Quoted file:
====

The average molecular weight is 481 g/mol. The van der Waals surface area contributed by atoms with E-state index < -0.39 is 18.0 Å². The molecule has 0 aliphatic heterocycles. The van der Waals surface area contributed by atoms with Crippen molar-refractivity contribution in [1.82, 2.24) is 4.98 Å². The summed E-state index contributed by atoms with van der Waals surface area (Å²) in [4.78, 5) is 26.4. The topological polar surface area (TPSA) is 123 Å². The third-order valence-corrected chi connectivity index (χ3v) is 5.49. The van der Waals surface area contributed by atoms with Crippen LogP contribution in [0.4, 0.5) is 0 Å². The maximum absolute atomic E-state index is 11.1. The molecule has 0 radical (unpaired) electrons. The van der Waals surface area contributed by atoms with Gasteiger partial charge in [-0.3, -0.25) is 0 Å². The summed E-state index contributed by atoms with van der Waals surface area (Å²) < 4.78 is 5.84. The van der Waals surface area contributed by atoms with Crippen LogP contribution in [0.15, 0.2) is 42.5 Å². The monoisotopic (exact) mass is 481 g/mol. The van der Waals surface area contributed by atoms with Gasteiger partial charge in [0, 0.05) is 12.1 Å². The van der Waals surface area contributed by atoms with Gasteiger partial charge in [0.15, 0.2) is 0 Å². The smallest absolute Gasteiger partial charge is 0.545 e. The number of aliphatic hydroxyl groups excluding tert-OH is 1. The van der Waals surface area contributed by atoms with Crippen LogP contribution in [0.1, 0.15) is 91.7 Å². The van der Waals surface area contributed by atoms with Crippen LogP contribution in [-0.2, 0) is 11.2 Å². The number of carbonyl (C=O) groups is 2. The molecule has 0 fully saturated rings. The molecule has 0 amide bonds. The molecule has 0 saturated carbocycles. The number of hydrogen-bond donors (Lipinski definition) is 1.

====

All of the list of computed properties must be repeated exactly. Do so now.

The average molecular weight is 481 g/mol. The van der Waals surface area contributed by atoms with E-state index < -0.39 is 18.0 Å². The molecule has 0 aliphatic heterocycles. The van der Waals surface area contributed by atoms with Crippen molar-refractivity contribution in [1.82, 2.24) is 4.98 Å². The summed E-state index contributed by atoms with van der Waals surface area (Å²) in [4.78, 5) is 26.4. The topological polar surface area (TPSA) is 123 Å². The third-order valence-corrected chi connectivity index (χ3v) is 5.49. The van der Waals surface area contributed by atoms with Crippen LogP contribution in [0.4, 0.5) is 0 Å². The maximum absolute atomic E-state index is 11.1. The molecule has 0 radical (unpaired) electrons. The van der Waals surface area contributed by atoms with Gasteiger partial charge in [-0.3, -0.25) is 0 Å². The summed E-state index contributed by atoms with van der Waals surface area (Å²) < 4.78 is 5.84. The van der Waals surface area contributed by atoms with Crippen LogP contribution in [0.15, 0.2) is 42.5 Å². The monoisotopic (exact) mass is 481 g/mol. The van der Waals surface area contributed by atoms with Gasteiger partial charge in [0, 0.05) is 12.1 Å². The van der Waals surface area contributed by atoms with Gasteiger partial charge in [0.15, 0.2) is 0 Å². The smallest absolute Gasteiger partial charge is 0.545 e. The number of aliphatic hydroxyl groups excluding tert-OH is 1. The van der Waals surface area contributed by atoms with Crippen LogP contribution in [0.1, 0.15) is 91.7 Å². The van der Waals surface area contributed by atoms with Crippen LogP contribution in [-0.2, 0) is 11.2 Å². The number of carbonyl (C=O) groups is 2. The molecule has 0 fully saturated rings. The molecule has 0 amide bonds. The molecule has 0 saturated carbocycles. The number of hydrogen-bond donors (Lipinski definition) is 1.